1) Time of travel: it is cheapest to travel in January and February. The weather may not be the best, you can't enjoy the beautiful vistas of Tuscany or of Provence. If one is visiting museums and architecture, one doesn't need good weather, just warm and dry clothes. I've traveled to Toronto at Christmas, all bundled up; I've gone to the ballet and to the opera while there. I've been in London and Paris at Christmas and the weather was cold but dry. Weather in England is very unpredictable. I have been there over a very wet summer. I've checked the internet for fares and they are unbelievable cheap in January and February. These are good times to visit southern Europe; it is warmer there even in winter.
2) Public transportation: One must definitely make use of the incredible bus, trains and underground systems in Europe. It is the cornerstone of cheap European travel; the vast network of all the systems and with the establishment of the European Union, there's never an easier way to get around. Once you are in Europe, you cn put away your passport, the Italian trains roll right into France, the Spanish trains too. In Amsterdam, I saw French and German trains. They have the same currency, the Euro. It's incredible. Most Europeans speak English to a greater or lesser extent. If you've never been to Europe, go and get your passport now and make your first trip. Just pick any city, whether Paris, London, Madrid or Rome. It might be a little intimidating the first time but there are a plethora of guide books that can instruct you to the minutest detail.
3) Accomodations: Since I love the train system in Europe and use them a lot, I prefer to stay close to the train stations except in London and Paris where the underground system can connect me easily between that hotels and the train stations. In Paris, I like the 3rd and 4th arrondisement. It is a mixed neighborhood with lots of ethnic eateries especially Chinese and Jewish ones. It is busy and lively. Italy, especially Northern Italy is getting very expensive. It is always crowded in Italy. I usually forgo the attached bathroom and shower, it is much cheaper, shaves at least 20 euros off.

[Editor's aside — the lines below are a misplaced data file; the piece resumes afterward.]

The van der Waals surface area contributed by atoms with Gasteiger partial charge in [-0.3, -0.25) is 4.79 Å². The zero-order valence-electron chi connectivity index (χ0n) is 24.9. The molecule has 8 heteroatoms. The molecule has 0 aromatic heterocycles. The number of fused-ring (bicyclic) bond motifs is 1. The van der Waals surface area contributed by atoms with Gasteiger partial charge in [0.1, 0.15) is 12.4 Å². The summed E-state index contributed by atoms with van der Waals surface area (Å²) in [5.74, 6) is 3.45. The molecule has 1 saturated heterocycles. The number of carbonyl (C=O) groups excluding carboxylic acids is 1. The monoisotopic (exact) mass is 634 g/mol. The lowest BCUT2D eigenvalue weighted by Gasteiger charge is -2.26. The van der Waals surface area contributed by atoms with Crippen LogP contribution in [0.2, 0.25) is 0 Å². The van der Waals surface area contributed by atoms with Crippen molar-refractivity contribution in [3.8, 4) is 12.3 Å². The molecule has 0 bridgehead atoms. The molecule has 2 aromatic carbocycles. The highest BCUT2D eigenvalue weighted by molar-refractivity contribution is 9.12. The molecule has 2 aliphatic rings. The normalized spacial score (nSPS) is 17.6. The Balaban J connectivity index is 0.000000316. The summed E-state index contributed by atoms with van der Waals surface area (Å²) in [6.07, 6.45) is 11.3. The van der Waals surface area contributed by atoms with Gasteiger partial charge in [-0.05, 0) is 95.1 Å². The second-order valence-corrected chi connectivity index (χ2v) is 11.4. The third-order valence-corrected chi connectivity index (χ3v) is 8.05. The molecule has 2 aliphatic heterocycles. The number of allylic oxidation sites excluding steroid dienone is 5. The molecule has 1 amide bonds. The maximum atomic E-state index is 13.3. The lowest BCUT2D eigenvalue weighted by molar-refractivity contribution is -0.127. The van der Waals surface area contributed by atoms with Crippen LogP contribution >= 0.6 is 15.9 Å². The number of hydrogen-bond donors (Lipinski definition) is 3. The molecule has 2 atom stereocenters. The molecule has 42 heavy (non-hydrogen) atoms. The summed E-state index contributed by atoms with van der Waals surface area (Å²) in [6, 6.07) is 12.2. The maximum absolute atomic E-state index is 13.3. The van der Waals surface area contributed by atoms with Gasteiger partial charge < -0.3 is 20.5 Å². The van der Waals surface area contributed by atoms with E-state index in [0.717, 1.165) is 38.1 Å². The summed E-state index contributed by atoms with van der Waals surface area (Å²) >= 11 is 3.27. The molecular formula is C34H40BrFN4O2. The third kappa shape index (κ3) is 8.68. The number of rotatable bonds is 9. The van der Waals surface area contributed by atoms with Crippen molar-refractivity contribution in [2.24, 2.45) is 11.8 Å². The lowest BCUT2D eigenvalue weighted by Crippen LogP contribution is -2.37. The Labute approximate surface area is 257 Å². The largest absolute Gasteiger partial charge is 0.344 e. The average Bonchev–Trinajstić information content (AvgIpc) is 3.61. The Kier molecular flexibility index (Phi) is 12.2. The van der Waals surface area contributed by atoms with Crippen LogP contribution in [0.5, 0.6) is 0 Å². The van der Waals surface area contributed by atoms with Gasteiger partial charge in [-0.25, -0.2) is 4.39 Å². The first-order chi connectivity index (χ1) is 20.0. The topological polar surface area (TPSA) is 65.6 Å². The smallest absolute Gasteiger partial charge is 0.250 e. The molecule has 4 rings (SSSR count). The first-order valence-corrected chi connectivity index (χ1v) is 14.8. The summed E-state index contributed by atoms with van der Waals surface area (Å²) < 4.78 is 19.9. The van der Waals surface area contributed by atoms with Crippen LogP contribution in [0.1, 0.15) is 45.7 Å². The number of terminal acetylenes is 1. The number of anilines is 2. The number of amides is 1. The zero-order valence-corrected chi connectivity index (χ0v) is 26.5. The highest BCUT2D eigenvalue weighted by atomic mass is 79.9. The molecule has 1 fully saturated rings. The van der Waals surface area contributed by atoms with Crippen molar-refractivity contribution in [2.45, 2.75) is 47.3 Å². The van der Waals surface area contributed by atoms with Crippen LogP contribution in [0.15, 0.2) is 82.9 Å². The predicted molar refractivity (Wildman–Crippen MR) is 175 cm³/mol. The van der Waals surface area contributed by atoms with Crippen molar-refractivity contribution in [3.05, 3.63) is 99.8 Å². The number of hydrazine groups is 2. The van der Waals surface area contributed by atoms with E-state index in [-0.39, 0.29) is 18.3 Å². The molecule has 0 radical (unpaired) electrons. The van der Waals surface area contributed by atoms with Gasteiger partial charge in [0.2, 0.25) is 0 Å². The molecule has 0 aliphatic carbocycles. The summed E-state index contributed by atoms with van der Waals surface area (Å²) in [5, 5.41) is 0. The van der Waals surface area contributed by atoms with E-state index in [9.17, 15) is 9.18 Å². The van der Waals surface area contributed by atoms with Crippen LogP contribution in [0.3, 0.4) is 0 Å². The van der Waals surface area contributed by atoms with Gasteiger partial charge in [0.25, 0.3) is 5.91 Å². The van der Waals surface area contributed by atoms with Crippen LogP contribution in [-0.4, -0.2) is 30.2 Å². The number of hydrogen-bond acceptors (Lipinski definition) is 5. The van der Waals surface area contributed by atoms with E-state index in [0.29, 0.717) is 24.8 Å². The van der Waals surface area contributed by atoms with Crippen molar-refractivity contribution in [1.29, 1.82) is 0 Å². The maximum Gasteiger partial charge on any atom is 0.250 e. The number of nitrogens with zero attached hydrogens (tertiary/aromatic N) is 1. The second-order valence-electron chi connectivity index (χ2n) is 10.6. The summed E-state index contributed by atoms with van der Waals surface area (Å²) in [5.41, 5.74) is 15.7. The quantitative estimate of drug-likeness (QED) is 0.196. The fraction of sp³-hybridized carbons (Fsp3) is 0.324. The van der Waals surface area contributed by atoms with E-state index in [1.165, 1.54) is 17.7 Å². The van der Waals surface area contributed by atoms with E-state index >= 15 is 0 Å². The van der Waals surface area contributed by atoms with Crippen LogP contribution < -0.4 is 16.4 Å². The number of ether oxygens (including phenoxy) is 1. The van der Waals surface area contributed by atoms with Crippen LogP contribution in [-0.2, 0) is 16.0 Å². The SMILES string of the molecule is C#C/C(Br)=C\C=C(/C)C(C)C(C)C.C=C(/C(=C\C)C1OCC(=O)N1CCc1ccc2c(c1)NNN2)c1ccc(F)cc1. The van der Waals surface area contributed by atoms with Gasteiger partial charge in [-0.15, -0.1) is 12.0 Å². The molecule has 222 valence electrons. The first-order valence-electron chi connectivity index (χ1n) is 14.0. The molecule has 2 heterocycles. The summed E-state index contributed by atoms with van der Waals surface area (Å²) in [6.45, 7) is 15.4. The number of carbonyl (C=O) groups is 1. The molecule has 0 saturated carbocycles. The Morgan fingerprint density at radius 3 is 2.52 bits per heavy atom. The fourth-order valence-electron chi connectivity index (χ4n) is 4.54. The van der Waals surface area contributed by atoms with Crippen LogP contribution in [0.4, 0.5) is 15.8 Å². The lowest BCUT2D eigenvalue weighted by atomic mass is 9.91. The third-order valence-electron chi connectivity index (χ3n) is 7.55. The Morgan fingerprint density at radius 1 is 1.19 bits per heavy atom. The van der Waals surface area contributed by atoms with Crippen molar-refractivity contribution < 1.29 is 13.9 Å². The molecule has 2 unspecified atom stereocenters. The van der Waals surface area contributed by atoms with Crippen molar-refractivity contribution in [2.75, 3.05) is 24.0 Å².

4) Food: free food, some rooms has breakfast included, usually the hostels. It is time to load up on carbs and coffee. Coffee is expensive at cafes. Fingerfood sold at cafes can be a cheaper alternative. In Europe, standing at the bar is cheaper than sitting down. So in Italy I stand at the bar to drink my morning cappuccino and eat my cornetto ( a sweet croissant) with a whole bunch of Italian men. It's fun. Sandwiches made at cafes are really tasty, the bread is so good and the ham is incredible. Of course I don't forgo the experience of sitting down to a good meal once in a while, so I could taste some of the local specialties.
Where there is a desire to travel, a way will be found to do it.